TB remains a public health threat


PAPUA New Guinea is among the top 30 countries with a high burden of tuberculosis (TB), TB/HIV co-infection and drug-resistant TB.
PNG reports about 30,000 TB cases every year.
TB continues to be the leading cause of death.
It is a health security issue for PNG knowing that approximately 30,000 people in the country are infected with the TB bacteria every year.
High population mobility, poor TB control and crowded settlements contribute to the fast spread of the disease.
With the coronavirus having all the attention with the surge in number of cases, this is not comforting news as it is already a health risk.
TB is an airborne infection that causes the bacteria mycobacterium tuberculosis to develop into a disease that destroys organ tissue most commonly in the lungs.
TB bacteria are spread through the air from one person to another.
The TB bacteria are put into the air when a person with TB disease of the lungs or throat coughs, speaks or sings.
People nearby may breathe in these bacteria and become infected.
It can be fatal if left untreated.
If left untreated, one person can infect 10 to 15 people every year.
Out of the 30,000 people infected, one out of four are diagnosed; one out of five receive treatment; and, less than half get successfully treated.
With the increasing incidences of drug-resistant strains and limited access to adequate healthcare, the nation has seen a recent resurgence of support from international governments and medical humanitarian agencies. This resistance stems from multi-drug resistant and extensively drug-resistant TB.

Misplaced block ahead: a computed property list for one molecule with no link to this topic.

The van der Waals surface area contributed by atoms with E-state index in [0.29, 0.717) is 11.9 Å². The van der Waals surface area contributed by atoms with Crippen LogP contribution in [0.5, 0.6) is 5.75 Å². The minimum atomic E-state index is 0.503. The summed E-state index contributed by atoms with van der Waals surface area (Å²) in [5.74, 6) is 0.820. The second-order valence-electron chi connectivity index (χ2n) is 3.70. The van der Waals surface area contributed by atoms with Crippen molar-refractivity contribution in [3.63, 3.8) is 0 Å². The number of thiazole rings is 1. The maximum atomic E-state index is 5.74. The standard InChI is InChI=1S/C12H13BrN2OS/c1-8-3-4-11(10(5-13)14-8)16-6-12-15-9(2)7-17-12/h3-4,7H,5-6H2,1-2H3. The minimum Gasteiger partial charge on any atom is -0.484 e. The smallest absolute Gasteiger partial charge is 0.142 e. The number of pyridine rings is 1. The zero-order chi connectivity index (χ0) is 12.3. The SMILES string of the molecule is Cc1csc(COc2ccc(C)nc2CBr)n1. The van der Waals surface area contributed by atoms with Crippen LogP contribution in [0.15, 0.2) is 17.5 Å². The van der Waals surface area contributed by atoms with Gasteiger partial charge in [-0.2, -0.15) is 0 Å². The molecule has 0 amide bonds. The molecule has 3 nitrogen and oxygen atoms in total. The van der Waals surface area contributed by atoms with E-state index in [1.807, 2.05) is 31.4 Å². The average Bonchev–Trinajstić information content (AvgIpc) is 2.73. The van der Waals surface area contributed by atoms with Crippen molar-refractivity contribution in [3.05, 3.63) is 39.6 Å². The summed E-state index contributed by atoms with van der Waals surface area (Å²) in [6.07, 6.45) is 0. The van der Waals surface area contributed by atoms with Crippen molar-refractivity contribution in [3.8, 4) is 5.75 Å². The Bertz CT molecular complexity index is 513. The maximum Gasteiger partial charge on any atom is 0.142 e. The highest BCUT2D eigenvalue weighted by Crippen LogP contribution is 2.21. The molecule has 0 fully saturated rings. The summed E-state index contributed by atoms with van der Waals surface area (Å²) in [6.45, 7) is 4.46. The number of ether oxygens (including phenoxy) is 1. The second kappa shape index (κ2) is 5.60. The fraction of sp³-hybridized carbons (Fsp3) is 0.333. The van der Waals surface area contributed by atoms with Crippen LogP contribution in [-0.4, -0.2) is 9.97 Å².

To treat TB infection, a daily regimen of injections, oral medication and supervised medical care of anywhere between six to 24 months is recommended.
TB remains a significant public health problem with national indicators showing stagnating and, in some provinces, declining treatment success rates.
Increasing incidences due to minimal health care, poor housing and nutrition have contributed to poverty, overcrowding and people failing to complete their treatment.
In fact, only 50 per cent of individuals have access to adequate healthcare.
Children face the greatest risk of contracting disabling forms of tuberculosis.
According to the PNG Institute for Medical Research, many remotely-situated TB sufferers die of the disease without ever receiving a formal diagnosis.
This is problematic, as TB recovery can require a daily regimen of injections, oral medication, and supervised medical care for anywhere between six and 24 months.
Inconsistent treatment can not only increase the disease’s severity but strengthen the infection’s resistance to treatment options as well. Just as the coronavirus, the Government’s commitment is vital for tackling the epidemic.
The Government should maintain a sense of urgency in their emergency response efforts.
Our health system is facing tough and complex challenges, in part derived from new pressures, such as ageing populations, growing prevalence of chronic illnesses including the procurement and distribution of medical supplies.
Investing in health is investing in people, which is essential for sustainable long-term development outcomes.
Failing to invest in health leads to poor health outcomes and has a profound economic impact resulting in high costs for Papua New Guinea.
The TB epidemic is a national public health threat for the country.